As for the final-exams-in-December argument ... please. Most schools have midterms in March; that hasn't stopped the NCAA from sanctioning an entire month of road games for basketball programs. Besides, a plan similar to the one Nick K (and I) would solve that quandary, if school presidents actually care.

In my own little personal protest against the BCS, this is the fourth year in which I haven't seen one minute of one bowl game. I call it Boycott College Sham and have advocated it in my column and blog. There are a few others who have followed my lead, but I'm not naive enough to believe it ever could affect change. I do it because it feels right to me.

Cheers ... and happy new year, everybody.

dan9189 said:

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The Bowl system is outdated. Div I-AA, Div II-A, Div III-A, and Div NAIA all have playoff systems and play as many games as the big boys do. It all boils down to money, a playoff system won't pay schools the amount that the bowl games will. THAT is why there is no playoff. I agree with you Kap that college football is a great sport but they're "way" to determine a true champion is crap. Personally I don't recognize a college football national champion in the current system and will not until they add a playoff system or a plus 1.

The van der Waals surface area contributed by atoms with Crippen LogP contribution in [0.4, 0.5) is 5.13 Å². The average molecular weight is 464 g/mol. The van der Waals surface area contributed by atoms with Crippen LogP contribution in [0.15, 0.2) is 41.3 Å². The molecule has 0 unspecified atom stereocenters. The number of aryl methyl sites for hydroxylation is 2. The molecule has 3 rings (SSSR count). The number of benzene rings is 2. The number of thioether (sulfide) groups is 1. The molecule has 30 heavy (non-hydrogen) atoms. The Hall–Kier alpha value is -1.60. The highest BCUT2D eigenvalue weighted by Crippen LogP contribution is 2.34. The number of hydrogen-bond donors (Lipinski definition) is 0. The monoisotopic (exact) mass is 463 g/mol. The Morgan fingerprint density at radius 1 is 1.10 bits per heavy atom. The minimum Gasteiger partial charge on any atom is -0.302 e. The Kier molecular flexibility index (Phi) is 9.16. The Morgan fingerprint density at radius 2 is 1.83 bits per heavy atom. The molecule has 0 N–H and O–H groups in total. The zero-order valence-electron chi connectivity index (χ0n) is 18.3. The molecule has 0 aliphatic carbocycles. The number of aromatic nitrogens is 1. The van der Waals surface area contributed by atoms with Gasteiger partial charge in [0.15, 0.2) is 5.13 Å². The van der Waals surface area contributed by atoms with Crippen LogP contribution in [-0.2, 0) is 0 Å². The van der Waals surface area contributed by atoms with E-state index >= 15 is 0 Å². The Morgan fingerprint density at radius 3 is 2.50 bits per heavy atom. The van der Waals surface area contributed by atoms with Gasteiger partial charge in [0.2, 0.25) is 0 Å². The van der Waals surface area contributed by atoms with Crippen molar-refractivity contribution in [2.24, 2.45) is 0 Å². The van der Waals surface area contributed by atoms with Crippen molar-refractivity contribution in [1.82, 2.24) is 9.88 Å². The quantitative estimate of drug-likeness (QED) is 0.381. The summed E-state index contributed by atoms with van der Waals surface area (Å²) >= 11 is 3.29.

arch21002 said:

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I too haven't watch a minute of any of the bowl games so far. I am not boycotting the games, they just don't matter. Why do I want to watch meaningless amateur football games? Do I watch Canadian football? No. Did I watch the USFL? No. So why would I watch a minute of a college sport where the games don't matter AT ALL?

To say that every game matters is a joke. None of these bowl games matter except one. In college basketball every game matters because teams top teams are battling for seeding, region.....and MOST of the NCAA teams are battling to get into the tournament. Only 20% of DI teams make the NCAA tournament, it isn't easy. You're telling me that Illinois/Gonzaga didn't matter? That was a big win for Gonzaga's resume, and a loss that hurt Illinois' resume, plus it was a great great game that didn't last for 3 1/2 hours.

Now EVERY Big Ten game matters for teams like Illinois, Ohio State, Minnesota, Northwestern to see if they can fight to make the NCAA tournament. Those are quality teams, that all could get left out. Michigan State, Purdue and Wisconsin will be battling for seeding all year, and more importantly be battling for a hard fought Big Ten title. This goes on in every conference. Also in college bball teams will schedule great games because they aren't fearful of that loss KILLING their ENTIRE season. It is ludicrous that it happens in coll. football, and teams are fearful of even scheduling anyone decent.